In this video, learn how to draw inferences about population means using the 1-sample t-test and 2-sample t-test in a Six Sigma project.
- During the analyze phase, some theories may include testing for differences in population means. For instance, are average pizza delivery times different between restaurants, and do they meet the promised delivery time of 30 minutes or less? Whether it's comparing the performance of one group to a target value, or comparing the performance of two groups, the one-sample T-test and the two-sample T-test can be used to evaluate sample data to make inferences about the population means.
Let's look at these using Minitab. To get started, download the file Meansdata.mtw from the exercise files, and then open it. Here we have outputs from four groups. These are delivery times or processing times, all for locations A, B, C, and D. Let's say we're interested in testing whether the mean performance of A is equal to 20 minutes or not. So we need to run a one-sample T-test. But before we do that, we must check for normality of data, otherwise the one-sample T does not work.
For normality test, go up to Stat, Basic Stats, Normality Test. Select A, Anderson-Darling test is good, that's a very useful test, and here we have it. If the data was perfectly normal, all the blue dots will be on the red line. It's almost there. This is confirmed by the P-value of 0.975. In a normality test, the null hypothesis is, data is normal, so with a high P-value of 0.975, which is greater than 0.05, we fail to reject the null, therefore the data is normal.
That's good news. So let's proceed to the one-sample T-test. Go up to the Stat menu, and select Basic Stats, and choose 1-Sample t. Select A as the data column you want. Perform a test against the hypothesized mean of 20. Select Options in order to specify the alternate hypothesis which is fine over here, it is not equal to, and to specify the confidence level that you desire, in this case 95.0 is perfect for us.
Click OK. And we can select Graphs. I like the individual value plot and boxplot. And let's go. Okay, here we have the boxplot showing the hypothesized mean in the red target symbol, and the confidence interval for the data in terms of the population mean. So we see that the confidence interval does not overlap with the hypothesized mean. This means that it is different from 20.
Similarly, for the confidence interval over here, for the individual value plot, it does not overlap with the red dot. To confirm that, let's look at the Session window, with the detailed printout. Here we have the one-sample T-test on A, we have the mean, sample mean, and then we have the 95% confidence interval for the population mean, which if you see here, 18.7, all the way up to 19.2 does not overlap with 20.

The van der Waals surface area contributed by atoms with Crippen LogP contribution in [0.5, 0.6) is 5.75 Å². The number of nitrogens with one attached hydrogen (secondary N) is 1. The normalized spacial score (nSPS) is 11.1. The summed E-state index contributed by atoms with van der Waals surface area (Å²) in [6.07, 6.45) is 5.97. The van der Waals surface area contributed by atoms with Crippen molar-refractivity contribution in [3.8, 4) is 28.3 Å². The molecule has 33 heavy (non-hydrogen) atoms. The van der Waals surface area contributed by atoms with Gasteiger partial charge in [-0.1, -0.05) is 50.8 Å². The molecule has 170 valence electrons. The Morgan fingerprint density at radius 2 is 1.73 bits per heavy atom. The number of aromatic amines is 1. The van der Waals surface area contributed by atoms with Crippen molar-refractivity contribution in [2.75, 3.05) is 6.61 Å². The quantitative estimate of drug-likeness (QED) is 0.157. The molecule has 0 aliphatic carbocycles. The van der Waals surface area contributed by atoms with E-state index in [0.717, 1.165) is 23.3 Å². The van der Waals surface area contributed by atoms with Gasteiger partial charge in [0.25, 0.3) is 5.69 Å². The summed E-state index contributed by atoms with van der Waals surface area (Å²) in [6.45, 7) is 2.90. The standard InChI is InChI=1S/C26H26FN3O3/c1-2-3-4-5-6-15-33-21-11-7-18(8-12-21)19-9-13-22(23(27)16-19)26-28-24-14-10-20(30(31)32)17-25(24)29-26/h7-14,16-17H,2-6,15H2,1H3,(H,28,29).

The P-value on the T-test confirms it. A P-value of 0.000, which is much less than 0.05, our alpha, means that we reject the null hypothesis. When the P is low, reject the null. So, we can conclude that A's population mean is not equal to 20. That is the one-sample T-test. Now, what if we're interested in running a two-sample T-test? For example, A versus B.
We can do that too. To do the two-sample T-test, go up to the Stat menu, Basic Stats, 2-Sample T-test, and our columns are separate, so choose Sample 1 is A, Sample 2 is B. The Options, we can specify confidence level, and a hypothesized difference. If we are testing for non-equality or equality, then the difference should be zero. Sometimes if you are in a bragging mood, say "Hey, my office A is better than your office B "by 20 minutes," I can put 20 in here as the hypothesized mean.
But if you're testing for equality or not, then it'll be a zero. And in our case here, we chose not equal to, and if you have no clue on the equal variances between the two groups, do not check this. If you know for sure with the test, then you can check it. In the meantime, just leave this blank. Graphs, let's choose individual value plot and boxplot, no extra charge. And click OK. Here are the boxplots.
We need to provide extra feature showing the means as the target symbols, and if they were identical it would be a horizontal line. Similarly, here we have the individual value plot showing the means as the blue dots. To be accurate, look at the Session window. Make this slightly bigger. And we have a two-sample T-test showing the sample means, and showing the confidence interval on the difference. Since the confidence interval for the difference in the two means does not cross the zero mark, this means that it is different from zero.
This is confirmed by the T-test and the P-value. A P-value of 0.009 is less than 0.05, when the P is low, reject the null. So reject the null, we have a difference in the means of those two groups. There you have it, the two-sample T-test.
Dr. Richard Chua builds upon his Six Sigma: Green Belt, Six Sigma Foundations, and Learning Minitab courses—which are prerequisites to this course—and covers an array of topics, including measurement system analysis, hypothesis testing, response surface methods, displaying improved process capabilities, and more.
- Process flow metrics
- Measurement system analysis
- Calculating process capability
- Hypothesis testing
- Confidence intervals
- Testing for normality
- Designing, conducting, and analyzing full-factorial experiments
- Using fractional factorial experiments for screening
- Displaying improved process capability